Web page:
Scientists have made an important advance in understanding the biological processes involved in cell death, which could lead to the development of new treatments for many diseases and conditions.
Researchers associated with the MRC Toxicology Unit at the University of Leicester point out that cells in the human body are continually dying, and most of these cells kill themselves by a form of cell death, commonly referred to as apoptosis.
In a healthy body, they say, the number of cells stays constant.
Millions of new cells are produced every second, and millions of others are lost or kill themselves, the researchers state.
They even highlight the fact that failure of the normal apoptosis process plays a role in different diseases including cancer, certain neurodegenerative disorders such as Parkinson's and immune diseases, such as autoimmune lymphoproliferative syndrome (ALPS).
Dr. Marion MacFarlane of the MRC Toxicology Unit, one of the study's authors, said: "This new research takes us a step closer to understanding how the DISC triggers cells to die. The challenge now is to try and use this fundamental knowledge to help work towards finding better treatments for conditions which occur when DISC-mediated cell death goes wrong."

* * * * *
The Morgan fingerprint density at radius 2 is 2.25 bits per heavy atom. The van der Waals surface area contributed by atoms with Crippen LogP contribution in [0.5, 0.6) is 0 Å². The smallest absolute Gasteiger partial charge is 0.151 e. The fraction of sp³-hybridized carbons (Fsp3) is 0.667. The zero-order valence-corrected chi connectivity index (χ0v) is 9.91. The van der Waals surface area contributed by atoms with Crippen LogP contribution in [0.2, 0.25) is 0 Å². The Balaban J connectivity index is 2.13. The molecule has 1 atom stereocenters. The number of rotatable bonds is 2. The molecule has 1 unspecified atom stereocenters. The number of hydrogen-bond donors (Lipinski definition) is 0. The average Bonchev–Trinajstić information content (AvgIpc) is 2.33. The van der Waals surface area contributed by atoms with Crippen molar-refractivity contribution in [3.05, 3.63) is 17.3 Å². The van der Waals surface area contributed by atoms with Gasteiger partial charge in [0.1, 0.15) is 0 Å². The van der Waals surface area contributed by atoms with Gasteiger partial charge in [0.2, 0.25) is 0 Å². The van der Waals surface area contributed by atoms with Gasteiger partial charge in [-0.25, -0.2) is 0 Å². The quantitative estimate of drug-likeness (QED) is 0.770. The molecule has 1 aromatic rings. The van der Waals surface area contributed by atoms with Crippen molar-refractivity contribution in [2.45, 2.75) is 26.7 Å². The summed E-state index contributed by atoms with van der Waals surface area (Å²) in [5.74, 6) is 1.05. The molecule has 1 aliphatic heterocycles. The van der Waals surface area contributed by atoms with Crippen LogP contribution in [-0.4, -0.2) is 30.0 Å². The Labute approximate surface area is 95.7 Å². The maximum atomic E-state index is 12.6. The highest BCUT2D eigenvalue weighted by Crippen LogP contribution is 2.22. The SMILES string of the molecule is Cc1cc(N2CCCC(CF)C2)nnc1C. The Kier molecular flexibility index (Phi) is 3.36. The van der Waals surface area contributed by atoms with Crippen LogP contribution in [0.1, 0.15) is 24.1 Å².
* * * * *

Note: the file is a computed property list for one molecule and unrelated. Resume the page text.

Studies conducted in the past have shown that a complex called the 'DISC', which is made up of different proteins and is formed following activation of molecules called 'Death Receptors', can trigger apoptosis by 'switching on' key players in the cell death process.
Besides, previous studies have also shown that the DISC can activate cell survival, thus raising the question as to how paradoxically it can trigger these opposing cellular outcomes.
The current study has now revealed that the DISC can trigger cell death or cell survival by switching the activity of key death-promoting molecules.
Stopping the 'DISC' from functioning properly prevents the cell death program from being carried out efficiently and instead results in cell survival.
Thus, in diseases such as ALPS, where a crucial death-promoting protein is often not active the DISC fails to function properly.
A research article describing the study has been published in the journal Molecular Cell.